Children's representations of asthma : developmental changes and influences on knowledge, asthma control, management and perceptions of quality of life.
A between and within group design using a semi-structured interview was used to explore
the content of children's illness representations of their asthma and the influence of these
representations on knowledge, asthma management , asthma control and perceived
quality of life. A sample of 41 asthmatic children and their parents were recruited from
GP practices. Children were divided into two age groups 8-11 years and 12-16 years.
Test-retest reliability was performed on a sample from each age group. Children were
found to have similar illness representations across the age groups although
developmental patterns were found in the beliefs children offered about the cause of their
asthma, and in the way in which illness representations influenced outcome. For the
younger children, causal attributions appear to be more influential in outcome than the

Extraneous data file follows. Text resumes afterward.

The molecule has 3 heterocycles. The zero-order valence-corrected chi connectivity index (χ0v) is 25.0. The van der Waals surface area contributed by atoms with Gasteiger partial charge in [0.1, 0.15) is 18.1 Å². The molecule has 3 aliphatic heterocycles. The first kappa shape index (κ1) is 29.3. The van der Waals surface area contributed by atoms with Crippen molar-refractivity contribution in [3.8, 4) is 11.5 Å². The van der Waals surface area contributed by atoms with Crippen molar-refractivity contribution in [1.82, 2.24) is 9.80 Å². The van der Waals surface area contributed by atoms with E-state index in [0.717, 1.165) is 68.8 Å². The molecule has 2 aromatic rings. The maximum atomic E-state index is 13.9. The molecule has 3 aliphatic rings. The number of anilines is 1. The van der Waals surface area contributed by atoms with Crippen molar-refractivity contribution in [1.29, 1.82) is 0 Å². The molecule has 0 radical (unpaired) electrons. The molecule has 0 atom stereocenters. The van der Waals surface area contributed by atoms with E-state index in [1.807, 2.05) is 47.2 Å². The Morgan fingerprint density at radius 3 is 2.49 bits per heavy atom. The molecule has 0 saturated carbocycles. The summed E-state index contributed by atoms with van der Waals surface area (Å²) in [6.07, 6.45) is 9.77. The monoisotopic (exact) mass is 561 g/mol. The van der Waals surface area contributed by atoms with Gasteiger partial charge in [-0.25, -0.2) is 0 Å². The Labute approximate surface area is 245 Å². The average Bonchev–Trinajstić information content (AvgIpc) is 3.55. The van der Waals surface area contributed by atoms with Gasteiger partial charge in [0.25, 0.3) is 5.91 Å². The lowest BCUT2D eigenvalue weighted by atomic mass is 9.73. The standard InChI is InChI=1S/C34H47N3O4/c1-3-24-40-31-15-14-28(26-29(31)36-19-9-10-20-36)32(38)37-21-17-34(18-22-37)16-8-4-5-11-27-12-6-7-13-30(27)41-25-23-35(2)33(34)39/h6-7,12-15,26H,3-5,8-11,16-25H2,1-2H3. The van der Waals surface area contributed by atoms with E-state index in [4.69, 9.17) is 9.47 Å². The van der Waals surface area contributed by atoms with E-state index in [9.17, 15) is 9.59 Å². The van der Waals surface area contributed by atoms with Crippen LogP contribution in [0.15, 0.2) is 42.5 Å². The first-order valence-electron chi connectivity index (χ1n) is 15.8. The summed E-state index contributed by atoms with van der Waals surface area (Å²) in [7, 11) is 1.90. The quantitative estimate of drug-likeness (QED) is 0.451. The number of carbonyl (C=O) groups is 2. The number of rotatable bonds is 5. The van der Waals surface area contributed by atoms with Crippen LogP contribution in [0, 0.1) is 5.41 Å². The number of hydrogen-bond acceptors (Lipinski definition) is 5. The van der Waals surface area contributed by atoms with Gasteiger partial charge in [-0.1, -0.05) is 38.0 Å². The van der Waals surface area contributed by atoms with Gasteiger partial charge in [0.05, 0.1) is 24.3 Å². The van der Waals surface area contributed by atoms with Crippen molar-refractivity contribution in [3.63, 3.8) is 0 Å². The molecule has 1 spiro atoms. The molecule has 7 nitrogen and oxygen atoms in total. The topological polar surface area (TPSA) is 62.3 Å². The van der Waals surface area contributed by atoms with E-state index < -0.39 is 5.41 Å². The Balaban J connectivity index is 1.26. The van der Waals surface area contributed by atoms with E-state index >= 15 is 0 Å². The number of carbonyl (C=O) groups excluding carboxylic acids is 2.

constellation of illness representations that were tested Older children appeared to be
beginning to approximate more adult patterns of holding a set of beliefs that influenced
outcome. A major issue in the study was the variable reliability of the measures used
Stability over time for the younger children was attributed to greater parental influence.
The instability of measures over time for older children was considered to reflect
developmental influences. Some support was found for the proposed self-regulatory
function of illness representations although the complexity of findings highlights the need
for longitudinal research to track developmental changes in children's illness
representations. The implications for future research and clinical practice are discussed.